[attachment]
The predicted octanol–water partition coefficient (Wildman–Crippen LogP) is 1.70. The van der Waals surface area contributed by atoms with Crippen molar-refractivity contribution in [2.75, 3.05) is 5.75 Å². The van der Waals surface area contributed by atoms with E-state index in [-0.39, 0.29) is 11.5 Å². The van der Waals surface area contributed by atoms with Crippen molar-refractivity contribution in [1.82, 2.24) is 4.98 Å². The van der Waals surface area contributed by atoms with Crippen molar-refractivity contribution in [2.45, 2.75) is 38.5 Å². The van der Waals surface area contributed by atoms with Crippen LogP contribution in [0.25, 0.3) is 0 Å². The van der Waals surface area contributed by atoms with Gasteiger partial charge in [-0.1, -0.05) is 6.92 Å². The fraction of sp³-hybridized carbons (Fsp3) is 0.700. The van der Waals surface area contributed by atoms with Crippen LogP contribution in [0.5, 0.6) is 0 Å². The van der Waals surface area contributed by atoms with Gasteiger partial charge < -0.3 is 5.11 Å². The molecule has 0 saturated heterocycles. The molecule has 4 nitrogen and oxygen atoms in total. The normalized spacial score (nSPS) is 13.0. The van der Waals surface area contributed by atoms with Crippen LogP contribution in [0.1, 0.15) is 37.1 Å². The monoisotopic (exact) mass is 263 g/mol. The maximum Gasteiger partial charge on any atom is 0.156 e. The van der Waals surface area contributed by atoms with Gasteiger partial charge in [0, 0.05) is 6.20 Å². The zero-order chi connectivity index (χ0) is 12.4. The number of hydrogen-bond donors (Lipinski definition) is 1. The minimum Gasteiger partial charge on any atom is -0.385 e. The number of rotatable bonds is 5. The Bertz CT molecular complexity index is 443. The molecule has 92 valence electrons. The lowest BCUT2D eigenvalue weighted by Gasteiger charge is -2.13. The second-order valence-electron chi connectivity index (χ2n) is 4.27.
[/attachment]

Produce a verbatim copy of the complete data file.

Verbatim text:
The predicted octanol–water partition coefficient (Wildman–Crippen LogP) is 1.70. The van der Waals surface area contributed by atoms with Crippen molar-refractivity contribution in [2.75, 3.05) is 5.75 Å². The van der Waals surface area contributed by atoms with E-state index in [-0.39, 0.29) is 11.5 Å². The van der Waals surface area contributed by atoms with Crippen molar-refractivity contribution in [1.82, 2.24) is 4.98 Å². The van der Waals surface area contributed by atoms with Crippen molar-refractivity contribution in [2.45, 2.75) is 38.5 Å². The van der Waals surface area contributed by atoms with Crippen LogP contribution in [0.25, 0.3) is 0 Å². The van der Waals surface area contributed by atoms with Gasteiger partial charge in [-0.1, -0.05) is 6.92 Å². The fraction of sp³-hybridized carbons (Fsp3) is 0.700. The van der Waals surface area contributed by atoms with Crippen LogP contribution in [0.5, 0.6) is 0 Å². The van der Waals surface area contributed by atoms with Gasteiger partial charge < -0.3 is 5.11 Å². The molecule has 0 saturated heterocycles. The molecule has 4 nitrogen and oxygen atoms in total. The normalized spacial score (nSPS) is 13.0. The van der Waals surface area contributed by atoms with Crippen LogP contribution in [0.1, 0.15) is 37.1 Å². The monoisotopic (exact) mass is 263 g/mol. The maximum Gasteiger partial charge on any atom is 0.156 e. The van der Waals surface area contributed by atoms with Gasteiger partial charge in [0, 0.05) is 6.20 Å². The zero-order chi connectivity index (χ0) is 12.4. The number of hydrogen-bond donors (Lipinski definition) is 1. The minimum Gasteiger partial charge on any atom is -0.385 e. The number of rotatable bonds is 5. The Bertz CT molecular complexity index is 443. The molecule has 92 valence electrons. The lowest BCUT2D eigenvalue weighted by Gasteiger charge is -2.13. The second-order valence-electron chi connectivity index (χ2n) is 4.27.